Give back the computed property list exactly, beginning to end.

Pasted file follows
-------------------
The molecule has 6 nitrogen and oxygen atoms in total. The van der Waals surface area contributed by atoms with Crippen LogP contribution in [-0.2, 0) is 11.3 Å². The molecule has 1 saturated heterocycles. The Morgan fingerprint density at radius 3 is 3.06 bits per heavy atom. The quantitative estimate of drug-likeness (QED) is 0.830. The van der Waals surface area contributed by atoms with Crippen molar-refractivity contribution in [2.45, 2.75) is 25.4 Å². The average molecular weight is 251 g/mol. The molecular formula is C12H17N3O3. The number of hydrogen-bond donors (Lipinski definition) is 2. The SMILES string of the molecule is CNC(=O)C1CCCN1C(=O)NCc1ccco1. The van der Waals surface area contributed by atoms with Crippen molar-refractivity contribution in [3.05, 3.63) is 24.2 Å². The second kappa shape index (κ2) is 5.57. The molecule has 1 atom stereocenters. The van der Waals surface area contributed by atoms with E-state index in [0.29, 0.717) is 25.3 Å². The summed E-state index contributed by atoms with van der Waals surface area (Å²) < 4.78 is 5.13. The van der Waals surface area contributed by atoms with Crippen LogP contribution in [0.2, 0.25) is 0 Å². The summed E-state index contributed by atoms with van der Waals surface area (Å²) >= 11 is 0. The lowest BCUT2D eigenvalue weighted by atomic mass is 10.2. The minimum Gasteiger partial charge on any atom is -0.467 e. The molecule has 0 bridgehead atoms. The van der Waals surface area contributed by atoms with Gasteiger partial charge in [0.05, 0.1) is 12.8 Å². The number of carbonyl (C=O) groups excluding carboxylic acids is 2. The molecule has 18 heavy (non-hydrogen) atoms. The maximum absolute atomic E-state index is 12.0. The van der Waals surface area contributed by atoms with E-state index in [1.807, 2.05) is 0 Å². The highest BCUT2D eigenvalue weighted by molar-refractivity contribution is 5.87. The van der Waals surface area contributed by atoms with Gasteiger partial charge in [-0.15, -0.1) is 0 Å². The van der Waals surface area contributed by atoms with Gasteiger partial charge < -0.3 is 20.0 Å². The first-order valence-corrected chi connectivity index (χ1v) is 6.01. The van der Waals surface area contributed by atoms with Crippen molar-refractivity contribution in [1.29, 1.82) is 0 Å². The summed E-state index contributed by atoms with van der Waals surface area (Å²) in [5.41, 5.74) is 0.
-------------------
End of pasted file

The molecule has 6 nitrogen and oxygen atoms in total. The van der Waals surface area contributed by atoms with Crippen LogP contribution in [-0.2, 0) is 11.3 Å². The molecule has 1 saturated heterocycles. The Morgan fingerprint density at radius 3 is 3.06 bits per heavy atom. The quantitative estimate of drug-likeness (QED) is 0.830. The van der Waals surface area contributed by atoms with Crippen molar-refractivity contribution in [2.45, 2.75) is 25.4 Å². The average molecular weight is 251 g/mol. The molecular formula is C12H17N3O3. The number of hydrogen-bond donors (Lipinski definition) is 2. The SMILES string of the molecule is CNC(=O)C1CCCN1C(=O)NCc1ccco1. The van der Waals surface area contributed by atoms with Crippen molar-refractivity contribution in [3.05, 3.63) is 24.2 Å². The second kappa shape index (κ2) is 5.57. The molecule has 1 atom stereocenters. The van der Waals surface area contributed by atoms with E-state index in [0.29, 0.717) is 25.3 Å². The summed E-state index contributed by atoms with van der Waals surface area (Å²) < 4.78 is 5.13. The van der Waals surface area contributed by atoms with Crippen LogP contribution in [0.2, 0.25) is 0 Å². The summed E-state index contributed by atoms with van der Waals surface area (Å²) >= 11 is 0. The lowest BCUT2D eigenvalue weighted by atomic mass is 10.2. The minimum Gasteiger partial charge on any atom is -0.467 e. The molecule has 0 bridgehead atoms. The van der Waals surface area contributed by atoms with Gasteiger partial charge in [0.05, 0.1) is 12.8 Å². The number of carbonyl (C=O) groups excluding carboxylic acids is 2. The molecule has 18 heavy (non-hydrogen) atoms. The maximum absolute atomic E-state index is 12.0. The van der Waals surface area contributed by atoms with E-state index in [1.807, 2.05) is 0 Å². The highest BCUT2D eigenvalue weighted by molar-refractivity contribution is 5.87. The van der Waals surface area contributed by atoms with Gasteiger partial charge in [-0.15, -0.1) is 0 Å². The van der Waals surface area contributed by atoms with Gasteiger partial charge < -0.3 is 20.0 Å². The first-order valence-corrected chi connectivity index (χ1v) is 6.01. The van der Waals surface area contributed by atoms with Crippen molar-refractivity contribution in [1.29, 1.82) is 0 Å². The summed E-state index contributed by atoms with van der Waals surface area (Å²) in [5.41, 5.74) is 0.